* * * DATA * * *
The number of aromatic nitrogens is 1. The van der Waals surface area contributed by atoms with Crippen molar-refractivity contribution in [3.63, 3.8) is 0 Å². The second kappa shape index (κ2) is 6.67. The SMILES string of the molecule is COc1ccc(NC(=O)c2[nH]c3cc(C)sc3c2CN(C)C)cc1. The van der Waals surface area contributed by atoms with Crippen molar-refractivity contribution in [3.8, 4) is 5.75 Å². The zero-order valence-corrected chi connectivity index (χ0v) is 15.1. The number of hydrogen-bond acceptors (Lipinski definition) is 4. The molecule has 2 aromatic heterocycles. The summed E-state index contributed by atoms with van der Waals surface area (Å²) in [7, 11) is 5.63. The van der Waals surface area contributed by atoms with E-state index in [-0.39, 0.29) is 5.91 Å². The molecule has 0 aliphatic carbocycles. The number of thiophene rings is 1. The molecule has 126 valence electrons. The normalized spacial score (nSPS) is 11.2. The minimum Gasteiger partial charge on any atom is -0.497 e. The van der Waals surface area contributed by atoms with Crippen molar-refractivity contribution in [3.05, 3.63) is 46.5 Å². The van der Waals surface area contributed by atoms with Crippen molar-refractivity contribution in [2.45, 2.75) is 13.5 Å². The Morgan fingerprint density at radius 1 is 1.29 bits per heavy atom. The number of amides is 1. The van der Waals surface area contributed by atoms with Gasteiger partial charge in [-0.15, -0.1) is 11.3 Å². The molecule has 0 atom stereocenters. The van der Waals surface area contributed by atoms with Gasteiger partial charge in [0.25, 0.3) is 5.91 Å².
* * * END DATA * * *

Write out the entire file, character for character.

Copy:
The number of aromatic nitrogens is 1. The van der Waals surface area contributed by atoms with Crippen molar-refractivity contribution in [3.63, 3.8) is 0 Å². The second kappa shape index (κ2) is 6.67. The SMILES string of the molecule is COc1ccc(NC(=O)c2[nH]c3cc(C)sc3c2CN(C)C)cc1. The van der Waals surface area contributed by atoms with Crippen molar-refractivity contribution in [3.8, 4) is 5.75 Å². The zero-order valence-corrected chi connectivity index (χ0v) is 15.1. The number of hydrogen-bond acceptors (Lipinski definition) is 4. The molecule has 2 aromatic heterocycles. The summed E-state index contributed by atoms with van der Waals surface area (Å²) in [7, 11) is 5.63. The van der Waals surface area contributed by atoms with E-state index in [-0.39, 0.29) is 5.91 Å². The molecule has 0 aliphatic carbocycles. The number of thiophene rings is 1. The molecule has 126 valence electrons. The normalized spacial score (nSPS) is 11.2. The minimum Gasteiger partial charge on any atom is -0.497 e. The van der Waals surface area contributed by atoms with Crippen molar-refractivity contribution in [3.05, 3.63) is 46.5 Å². The van der Waals surface area contributed by atoms with Crippen molar-refractivity contribution in [2.45, 2.75) is 13.5 Å². The Morgan fingerprint density at radius 1 is 1.29 bits per heavy atom. The number of amides is 1. The van der Waals surface area contributed by atoms with Gasteiger partial charge in [-0.15, -0.1) is 11.3 Å². The molecule has 0 atom stereocenters. The van der Waals surface area contributed by atoms with Gasteiger partial charge in [0.25, 0.3) is 5.91 Å².